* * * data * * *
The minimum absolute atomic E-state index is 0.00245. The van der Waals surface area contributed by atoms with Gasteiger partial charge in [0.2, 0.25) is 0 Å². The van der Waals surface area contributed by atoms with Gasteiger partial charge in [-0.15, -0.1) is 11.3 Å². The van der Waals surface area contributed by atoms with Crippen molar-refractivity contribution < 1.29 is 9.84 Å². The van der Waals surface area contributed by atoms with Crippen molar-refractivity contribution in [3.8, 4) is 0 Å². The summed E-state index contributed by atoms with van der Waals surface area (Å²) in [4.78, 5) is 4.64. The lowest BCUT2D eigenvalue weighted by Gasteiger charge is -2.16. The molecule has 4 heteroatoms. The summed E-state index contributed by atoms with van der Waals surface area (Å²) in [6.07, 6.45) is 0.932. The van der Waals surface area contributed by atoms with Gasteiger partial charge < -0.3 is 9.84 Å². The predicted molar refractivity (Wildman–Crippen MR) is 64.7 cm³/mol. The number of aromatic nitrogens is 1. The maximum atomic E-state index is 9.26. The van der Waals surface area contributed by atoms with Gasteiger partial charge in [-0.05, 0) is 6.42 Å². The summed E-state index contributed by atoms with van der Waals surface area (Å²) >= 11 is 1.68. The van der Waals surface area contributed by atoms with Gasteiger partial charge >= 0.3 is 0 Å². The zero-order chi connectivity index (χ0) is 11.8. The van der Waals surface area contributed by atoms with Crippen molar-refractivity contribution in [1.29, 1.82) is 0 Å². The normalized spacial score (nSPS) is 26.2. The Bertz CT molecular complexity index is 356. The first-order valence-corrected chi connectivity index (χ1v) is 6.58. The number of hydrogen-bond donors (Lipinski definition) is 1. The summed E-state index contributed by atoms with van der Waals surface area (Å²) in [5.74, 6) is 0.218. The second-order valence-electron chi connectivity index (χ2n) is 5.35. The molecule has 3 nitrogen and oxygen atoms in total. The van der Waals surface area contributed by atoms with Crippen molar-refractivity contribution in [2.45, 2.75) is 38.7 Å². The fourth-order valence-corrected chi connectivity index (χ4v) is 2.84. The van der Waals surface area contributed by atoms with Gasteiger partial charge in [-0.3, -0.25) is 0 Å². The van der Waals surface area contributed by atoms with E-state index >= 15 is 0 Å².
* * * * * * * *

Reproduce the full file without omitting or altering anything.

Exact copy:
The minimum absolute atomic E-state index is 0.00245. The van der Waals surface area contributed by atoms with Gasteiger partial charge in [0.2, 0.25) is 0 Å². The van der Waals surface area contributed by atoms with Gasteiger partial charge in [-0.15, -0.1) is 11.3 Å². The van der Waals surface area contributed by atoms with Crippen molar-refractivity contribution < 1.29 is 9.84 Å². The van der Waals surface area contributed by atoms with Crippen molar-refractivity contribution in [3.8, 4) is 0 Å². The summed E-state index contributed by atoms with van der Waals surface area (Å²) in [4.78, 5) is 4.64. The lowest BCUT2D eigenvalue weighted by Gasteiger charge is -2.16. The molecule has 4 heteroatoms. The summed E-state index contributed by atoms with van der Waals surface area (Å²) in [6.07, 6.45) is 0.932. The van der Waals surface area contributed by atoms with Gasteiger partial charge < -0.3 is 9.84 Å². The predicted molar refractivity (Wildman–Crippen MR) is 64.7 cm³/mol. The number of aromatic nitrogens is 1. The maximum atomic E-state index is 9.26. The van der Waals surface area contributed by atoms with Gasteiger partial charge in [-0.05, 0) is 6.42 Å². The summed E-state index contributed by atoms with van der Waals surface area (Å²) >= 11 is 1.68. The van der Waals surface area contributed by atoms with Gasteiger partial charge >= 0.3 is 0 Å². The zero-order chi connectivity index (χ0) is 11.8. The van der Waals surface area contributed by atoms with Crippen molar-refractivity contribution in [1.29, 1.82) is 0 Å². The normalized spacial score (nSPS) is 26.2. The Bertz CT molecular complexity index is 356. The first-order valence-corrected chi connectivity index (χ1v) is 6.58. The number of hydrogen-bond donors (Lipinski definition) is 1. The summed E-state index contributed by atoms with van der Waals surface area (Å²) in [5.74, 6) is 0.218. The second-order valence-electron chi connectivity index (χ2n) is 5.35. The molecule has 3 nitrogen and oxygen atoms in total. The van der Waals surface area contributed by atoms with Crippen molar-refractivity contribution in [2.45, 2.75) is 38.7 Å². The fourth-order valence-corrected chi connectivity index (χ4v) is 2.84. The van der Waals surface area contributed by atoms with Gasteiger partial charge in [-0.3, -0.25) is 0 Å². The van der Waals surface area contributed by atoms with E-state index >= 15 is 0 Å².